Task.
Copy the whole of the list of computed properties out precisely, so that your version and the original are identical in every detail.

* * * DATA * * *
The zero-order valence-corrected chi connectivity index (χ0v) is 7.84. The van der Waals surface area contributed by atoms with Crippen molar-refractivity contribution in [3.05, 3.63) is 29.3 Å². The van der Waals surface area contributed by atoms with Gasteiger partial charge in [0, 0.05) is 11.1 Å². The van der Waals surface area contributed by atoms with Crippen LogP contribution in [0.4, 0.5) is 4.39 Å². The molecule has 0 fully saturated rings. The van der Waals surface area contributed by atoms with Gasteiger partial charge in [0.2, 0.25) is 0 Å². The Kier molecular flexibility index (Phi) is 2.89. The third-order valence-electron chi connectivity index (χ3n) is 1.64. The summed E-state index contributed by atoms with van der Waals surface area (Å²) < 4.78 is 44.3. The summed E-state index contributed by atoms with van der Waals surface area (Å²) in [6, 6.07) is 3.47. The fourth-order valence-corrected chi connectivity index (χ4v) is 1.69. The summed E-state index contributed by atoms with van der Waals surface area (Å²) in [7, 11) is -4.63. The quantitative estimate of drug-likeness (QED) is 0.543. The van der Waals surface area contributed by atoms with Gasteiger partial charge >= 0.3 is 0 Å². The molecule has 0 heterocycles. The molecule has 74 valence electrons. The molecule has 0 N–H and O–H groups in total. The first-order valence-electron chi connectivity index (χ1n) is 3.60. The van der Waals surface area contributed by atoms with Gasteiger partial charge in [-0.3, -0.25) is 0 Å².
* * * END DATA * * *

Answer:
The zero-order valence-corrected chi connectivity index (χ0v) is 7.84. The van der Waals surface area contributed by atoms with Crippen molar-refractivity contribution in [3.05, 3.63) is 29.3 Å². The van der Waals surface area contributed by atoms with Gasteiger partial charge in [0, 0.05) is 11.1 Å². The van der Waals surface area contributed by atoms with Crippen LogP contribution in [0.4, 0.5) is 4.39 Å². The molecule has 0 fully saturated rings. The van der Waals surface area contributed by atoms with Gasteiger partial charge in [0.2, 0.25) is 0 Å². The Kier molecular flexibility index (Phi) is 2.89. The third-order valence-electron chi connectivity index (χ3n) is 1.64. The summed E-state index contributed by atoms with van der Waals surface area (Å²) < 4.78 is 44.3. The summed E-state index contributed by atoms with van der Waals surface area (Å²) in [6, 6.07) is 3.47. The fourth-order valence-corrected chi connectivity index (χ4v) is 1.69. The summed E-state index contributed by atoms with van der Waals surface area (Å²) in [7, 11) is -4.63. The quantitative estimate of drug-likeness (QED) is 0.543. The van der Waals surface area contributed by atoms with Gasteiger partial charge >= 0.3 is 0 Å². The molecule has 0 heterocycles. The molecule has 74 valence electrons. The molecule has 0 N–H and O–H groups in total. The first-order valence-electron chi connectivity index (χ1n) is 3.60. The van der Waals surface area contributed by atoms with Gasteiger partial charge in [-0.3, -0.25) is 0 Å².